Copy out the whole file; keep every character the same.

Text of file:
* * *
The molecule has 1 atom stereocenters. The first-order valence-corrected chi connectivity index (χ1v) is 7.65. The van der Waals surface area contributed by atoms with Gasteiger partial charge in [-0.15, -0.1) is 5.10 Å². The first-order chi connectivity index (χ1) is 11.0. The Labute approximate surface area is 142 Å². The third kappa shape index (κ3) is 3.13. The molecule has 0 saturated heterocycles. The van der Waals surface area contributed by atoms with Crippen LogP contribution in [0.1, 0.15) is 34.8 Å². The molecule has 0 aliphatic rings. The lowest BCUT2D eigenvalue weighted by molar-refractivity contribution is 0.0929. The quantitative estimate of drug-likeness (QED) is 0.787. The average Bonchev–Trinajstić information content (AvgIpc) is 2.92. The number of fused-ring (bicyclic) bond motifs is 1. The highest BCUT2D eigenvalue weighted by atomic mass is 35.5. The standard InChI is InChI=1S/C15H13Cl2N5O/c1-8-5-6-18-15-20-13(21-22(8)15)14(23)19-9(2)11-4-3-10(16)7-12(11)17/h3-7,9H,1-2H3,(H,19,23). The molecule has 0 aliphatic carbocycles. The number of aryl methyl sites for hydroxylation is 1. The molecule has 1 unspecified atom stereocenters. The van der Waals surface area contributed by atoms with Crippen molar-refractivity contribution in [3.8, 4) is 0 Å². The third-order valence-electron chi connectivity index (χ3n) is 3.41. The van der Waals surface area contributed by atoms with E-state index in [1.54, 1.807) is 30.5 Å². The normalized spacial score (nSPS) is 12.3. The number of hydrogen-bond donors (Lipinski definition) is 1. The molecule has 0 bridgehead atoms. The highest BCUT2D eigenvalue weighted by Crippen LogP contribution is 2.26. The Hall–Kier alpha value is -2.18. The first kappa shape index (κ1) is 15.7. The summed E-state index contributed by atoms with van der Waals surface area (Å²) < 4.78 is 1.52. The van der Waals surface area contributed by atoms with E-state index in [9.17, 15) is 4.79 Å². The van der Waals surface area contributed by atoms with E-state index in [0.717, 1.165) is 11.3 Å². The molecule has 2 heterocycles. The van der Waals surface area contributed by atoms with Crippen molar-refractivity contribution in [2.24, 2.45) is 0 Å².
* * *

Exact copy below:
The molecule has 1 atom stereocenters. The first-order valence-corrected chi connectivity index (χ1v) is 7.65. The van der Waals surface area contributed by atoms with Gasteiger partial charge in [-0.15, -0.1) is 5.10 Å². The first-order chi connectivity index (χ1) is 11.0. The Labute approximate surface area is 142 Å². The third kappa shape index (κ3) is 3.13. The molecule has 0 saturated heterocycles. The van der Waals surface area contributed by atoms with Crippen LogP contribution in [0.1, 0.15) is 34.8 Å². The molecule has 0 aliphatic rings. The lowest BCUT2D eigenvalue weighted by molar-refractivity contribution is 0.0929. The quantitative estimate of drug-likeness (QED) is 0.787. The average Bonchev–Trinajstić information content (AvgIpc) is 2.92. The number of fused-ring (bicyclic) bond motifs is 1. The highest BCUT2D eigenvalue weighted by atomic mass is 35.5. The standard InChI is InChI=1S/C15H13Cl2N5O/c1-8-5-6-18-15-20-13(21-22(8)15)14(23)19-9(2)11-4-3-10(16)7-12(11)17/h3-7,9H,1-2H3,(H,19,23). The molecule has 0 aliphatic carbocycles. The number of aryl methyl sites for hydroxylation is 1. The molecule has 1 unspecified atom stereocenters. The van der Waals surface area contributed by atoms with Crippen molar-refractivity contribution in [3.8, 4) is 0 Å². The third-order valence-electron chi connectivity index (χ3n) is 3.41. The van der Waals surface area contributed by atoms with E-state index in [1.54, 1.807) is 30.5 Å². The normalized spacial score (nSPS) is 12.3. The number of hydrogen-bond donors (Lipinski definition) is 1. The molecule has 0 bridgehead atoms. The highest BCUT2D eigenvalue weighted by Crippen LogP contribution is 2.26. The Hall–Kier alpha value is -2.18. The first kappa shape index (κ1) is 15.7. The summed E-state index contributed by atoms with van der Waals surface area (Å²) < 4.78 is 1.52. The van der Waals surface area contributed by atoms with E-state index in [9.17, 15) is 4.79 Å². The van der Waals surface area contributed by atoms with E-state index in [0.717, 1.165) is 11.3 Å². The molecule has 2 heterocycles. The van der Waals surface area contributed by atoms with Crippen molar-refractivity contribution in [2.24, 2.45) is 0 Å².